Photo Stories | Drinking Water

Drinking Water Quality Challenges

Nandita Singh and Om Prakash Singh

29 November, 2016


Drinking water quality poses a serious challenge in contemporary India primarily due to widespread degradation of both surface and ground water resources. According to Central Pollution Control Board (CPCB), water of around half of the country's rivers is unfit for human consumption. As many as 275 are found to have highly polluted stretches, with extremely high levels of biological oxygen demand (BOD) and coliform count, many lakes and ponds in the country presenting similar scenarios. According to Central Ground Water Board (CGWB), groundwater in more than half the country’s districts is contaminated. Groundwater in 276 districts in 20 states has high levels of fluoride while high levels of arsenic prevails in more than 39 districts in 8 states. High concentration of iron occurs in groundwater of 22 states and one union territory, while that of 113 districts in 15 states is poisoned with impermissible levels of hazardous heavy metals like lead, cadmium and chromium. Besides, the concentration of persistent organic pollutants (POPs) mainly from insecticides and pesticides like DDT, aldrin, dieldrin and heptachlor is on the rise at many places. Further, inland salinity in ground water is prevalent in arid and semi-arid regions in 10 states while increasing coastal salinity is recognized on both the coasts. With about 90% of drinking water supplies in the country derived from groundwater and the rest from surface water resources, this paints a scary picture, raising serious concerns about the health and wellbeing of rural and urban communities dependent on such contaminated sources. While the health impacts can be directly observed, exposure to such sources also brings a number of indirect impacts, such as social consequences of the health impacts and hardships in procuring safe water from alternate sources, if available. Both these direct and indirect impacts may be gender-differentiated since women, men and children can be affected differently. Access to safe drinking water is a basic human right, in turn being a fundamental precondition for enjoyment of several other human rights, most notably the rights to health, education, housing, life, work, culture and overall development. This photo story illustrates the challenges posed by degraded drinking water quality for rural and urban communities across the country. The title photo portrays drinking water containing excess of iron in Buxar district, Bihar. In this state, 19 districts are known to be affected by high levels of iron in groundwater. Water containing iron turns yellowish or reddish on standing and also possesses an undesirable metallic taste, often leading to its unsuitability for drinking.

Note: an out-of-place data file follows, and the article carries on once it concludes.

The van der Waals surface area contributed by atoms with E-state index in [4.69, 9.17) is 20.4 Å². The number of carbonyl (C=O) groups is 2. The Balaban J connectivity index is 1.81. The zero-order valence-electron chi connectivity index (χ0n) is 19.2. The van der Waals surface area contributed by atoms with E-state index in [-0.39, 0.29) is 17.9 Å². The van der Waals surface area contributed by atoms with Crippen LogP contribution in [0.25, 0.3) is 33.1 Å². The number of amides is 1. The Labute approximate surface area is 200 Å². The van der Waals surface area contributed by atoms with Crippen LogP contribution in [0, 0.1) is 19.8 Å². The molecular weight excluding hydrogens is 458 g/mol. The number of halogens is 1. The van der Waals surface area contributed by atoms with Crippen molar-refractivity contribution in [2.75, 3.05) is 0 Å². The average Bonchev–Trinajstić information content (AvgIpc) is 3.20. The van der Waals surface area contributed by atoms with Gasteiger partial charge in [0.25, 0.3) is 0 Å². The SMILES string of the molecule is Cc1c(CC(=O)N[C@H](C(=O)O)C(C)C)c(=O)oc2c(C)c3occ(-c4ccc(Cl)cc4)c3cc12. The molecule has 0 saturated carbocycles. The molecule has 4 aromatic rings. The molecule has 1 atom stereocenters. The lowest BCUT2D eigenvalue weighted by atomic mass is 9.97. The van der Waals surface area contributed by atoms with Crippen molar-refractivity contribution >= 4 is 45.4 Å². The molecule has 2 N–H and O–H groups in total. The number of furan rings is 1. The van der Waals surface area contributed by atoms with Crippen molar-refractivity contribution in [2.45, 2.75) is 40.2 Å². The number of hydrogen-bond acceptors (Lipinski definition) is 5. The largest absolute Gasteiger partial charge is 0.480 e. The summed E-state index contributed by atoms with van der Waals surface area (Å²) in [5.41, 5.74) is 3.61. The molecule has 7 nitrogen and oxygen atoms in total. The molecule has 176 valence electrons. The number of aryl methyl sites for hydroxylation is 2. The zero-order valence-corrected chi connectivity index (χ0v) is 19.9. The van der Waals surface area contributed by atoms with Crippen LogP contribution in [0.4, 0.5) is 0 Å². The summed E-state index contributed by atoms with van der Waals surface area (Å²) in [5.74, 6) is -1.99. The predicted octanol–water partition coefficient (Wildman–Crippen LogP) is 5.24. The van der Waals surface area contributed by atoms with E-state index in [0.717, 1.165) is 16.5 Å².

A young lady debilitated by severe skeletal fluorosis due to consumption of fluoride-rich groundwater in a village in Nalgonda district, Telangana


In India the permissible limit of fluoride in drinking water is 1.5 mg/l but consumption of water with higher concentrations over extended periods exposes people to risks of dental, skeletal, and non-skeletal fluorosis. About 62 million people in the country are estimated to be suffering from various levels of fluorosis, of which 6 million are children below the age of 14. Telangana is second in the list of states associated with drinking water quality problems. Fluorosis is rampant in the state with 19,22,783 affected individuals. The worst hit is Nalgonda district where in the age group of 12-15, prevalence of dental fluorosis has been found to be as high as 71.5% and according to one survey, 10,000 persons were already crippled by skeletal fluorosis in 1992.